7. If anyone wants to bribe me, vanilla bean paste is a good way to do it.  (And, apparently I can't count because I only listed 6 things.  So this last minute "about me" nullifies Angela's # 6.)
  1. I have lived in 5 states so far, but have been in Oklahoma for my entire adult life.
  2. I didn't learn to ride a bike until I was 10 years old (not that that says anything about me...)
  3. Everyone in my house is an Aries, including myself... which is a barrel of laughs... mostly.
  4. I am desperately in love with everything Terri can't eat: mushrooms, shellfish, dairy (at least not much dairy).  So, I eat them all in an effort to make the world a little safer for her.  
  5. I have a strong fondness for cheese danishes.  (this is not a hypo-allergenic admission)
  6. It absolutely astounds me that Terri, who has me surpassed in the foodie realm by miles, didn't mention food once in her "about me."
  7. I love reading and writing fiction when I'm not reading and writing blogs about sustainable eating.
And here are the wonderful blogs to whom we are now bestowing the Stylish Blogger Award!


If you are in this list, your blog has wowed us.  We picked you because of your ability to inform and entertain and give us that feeling that "we are not alone."  Thank you for your posts, each and every one of them.  To accept this award, you simply have to grab the graphic and pass it on to your favorite bloggers.  Now go and share the love.


Sneak Peek, or: A Recipe to Knock Supermom Off Her High Horse

Ok, I am currently working on a Cocoa-Chocolate Chip (or Carob/Carob Chip...pick your poison) Pancake recipe.  My official taste testers finally let me get one to eat.  Good thing I made them wait to eat theirs until I snapped a quick picture.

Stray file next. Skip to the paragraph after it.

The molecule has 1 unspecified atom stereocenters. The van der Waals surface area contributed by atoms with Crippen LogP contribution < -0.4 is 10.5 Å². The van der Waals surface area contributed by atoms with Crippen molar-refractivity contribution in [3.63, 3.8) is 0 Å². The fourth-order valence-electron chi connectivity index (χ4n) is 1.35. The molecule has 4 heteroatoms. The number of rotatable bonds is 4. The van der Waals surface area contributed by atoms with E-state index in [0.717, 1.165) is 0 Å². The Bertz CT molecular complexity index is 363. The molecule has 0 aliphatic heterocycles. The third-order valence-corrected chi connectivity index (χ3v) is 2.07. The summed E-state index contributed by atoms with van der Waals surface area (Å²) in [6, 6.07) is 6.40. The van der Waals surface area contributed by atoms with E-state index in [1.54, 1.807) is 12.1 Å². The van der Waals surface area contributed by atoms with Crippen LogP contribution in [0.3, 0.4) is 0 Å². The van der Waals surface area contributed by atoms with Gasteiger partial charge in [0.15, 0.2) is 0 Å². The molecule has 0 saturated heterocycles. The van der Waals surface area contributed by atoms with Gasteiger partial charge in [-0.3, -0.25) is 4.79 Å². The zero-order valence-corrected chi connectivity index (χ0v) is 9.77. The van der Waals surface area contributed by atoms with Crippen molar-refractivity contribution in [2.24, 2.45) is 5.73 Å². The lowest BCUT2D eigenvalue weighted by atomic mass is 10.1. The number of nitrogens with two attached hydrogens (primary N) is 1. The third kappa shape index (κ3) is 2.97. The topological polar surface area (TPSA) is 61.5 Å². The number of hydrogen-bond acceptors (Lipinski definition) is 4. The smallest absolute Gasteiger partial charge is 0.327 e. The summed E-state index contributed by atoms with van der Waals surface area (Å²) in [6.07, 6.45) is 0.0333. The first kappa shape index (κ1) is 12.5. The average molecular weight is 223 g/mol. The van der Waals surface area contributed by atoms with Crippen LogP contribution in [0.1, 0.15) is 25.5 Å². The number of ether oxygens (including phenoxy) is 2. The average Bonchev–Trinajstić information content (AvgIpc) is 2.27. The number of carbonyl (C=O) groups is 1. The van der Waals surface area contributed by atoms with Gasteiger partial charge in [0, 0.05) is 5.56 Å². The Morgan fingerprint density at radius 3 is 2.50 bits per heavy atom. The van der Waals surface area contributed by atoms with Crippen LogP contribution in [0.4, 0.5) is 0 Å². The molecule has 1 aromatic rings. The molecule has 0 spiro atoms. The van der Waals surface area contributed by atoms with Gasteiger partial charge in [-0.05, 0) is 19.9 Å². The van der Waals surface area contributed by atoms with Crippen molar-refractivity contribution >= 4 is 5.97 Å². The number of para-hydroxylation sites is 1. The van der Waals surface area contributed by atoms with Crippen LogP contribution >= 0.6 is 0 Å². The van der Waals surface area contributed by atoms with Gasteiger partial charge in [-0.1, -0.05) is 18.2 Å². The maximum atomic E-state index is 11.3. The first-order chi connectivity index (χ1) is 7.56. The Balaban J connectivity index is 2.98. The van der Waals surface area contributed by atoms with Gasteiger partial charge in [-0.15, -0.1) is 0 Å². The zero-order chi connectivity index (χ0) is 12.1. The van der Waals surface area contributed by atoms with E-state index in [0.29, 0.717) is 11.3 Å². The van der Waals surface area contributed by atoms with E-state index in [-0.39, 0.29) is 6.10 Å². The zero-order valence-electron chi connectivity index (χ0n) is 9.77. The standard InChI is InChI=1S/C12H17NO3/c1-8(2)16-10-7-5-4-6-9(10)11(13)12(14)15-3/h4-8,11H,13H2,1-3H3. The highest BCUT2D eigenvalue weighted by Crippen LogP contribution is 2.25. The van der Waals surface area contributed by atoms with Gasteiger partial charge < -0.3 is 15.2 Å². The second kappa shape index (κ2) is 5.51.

If those "good moms" that I hear so much about make their children Chocolate Chip pancakes on special occasions, I figured I could up the ante by making Cocoa-Chocolate Chip pancakes.  Ha!  Take THAT super moms!
I am going to proof the recipe again before I post it.  (Maybe I can actually wrangle more than half a pancake away from the taste testers this time.)

I could totally see this for breakfast, but also as a dessert option.  Imagine a warm earthy cocoa pancake, with melty chips of chocolate, covered with whipped cream and a few fresh strawberries.  Or maybe the hot, not-too-sweet pancake, topped with a scoop of vanilla ice cream and drizzled with hot fudge or caramel.  Oooh, or may the chocolatey pancake topped with a smear of peanut butter and rolled up...

Clearly it has been too long since I had chocolate.


For When the Weather Can't Decide What Season It Is...

Just when I think that spring is really and truly here, another cold snap moves in, and suddenly the windows are snapped closed, the heater turned back on, and the heavy blanket tugged up from the foot of the bed.  Overnight, it seems, I went from wanting a crisp salad to something a bit warmer, heartier...something with some serious "staying power."

Those-Who-Guess-at-the-Weather are forecasting another dip in temperatures next week...if that holds true (hey, this is Oklahoma, who knows what the weather will do!), you might consider whipping up a nice, steamy bowl of this yourself:

Brat and Bean Stew

1 pkg. turkey brats (I used Honeysuckle White)
2 tbsp. olive oil
1 medium onion, diced
3 cloves garlic, minced
1 14.5 oz. can diced tomatoes (or, if you are lucky and it is in season, use fresh)
1 15 oz. can Cannellini beans, or any other white bean, drained and rinsed (or use home cooked beans, or leftover beans)
1 large bunch kale, cleaned and with center stalk removed
2 carrots, chopped
2 celery stalks and greens, chopped
Salt and Pepper to taste
  1. Cook brats in olive oil until they start to brown, then add chicken broth and cover until cooked through.
  2. Once they are cooked through, remove the brats and slice into bite sized cubes.
  3. Add the  onion and garlic to the cooking liquid.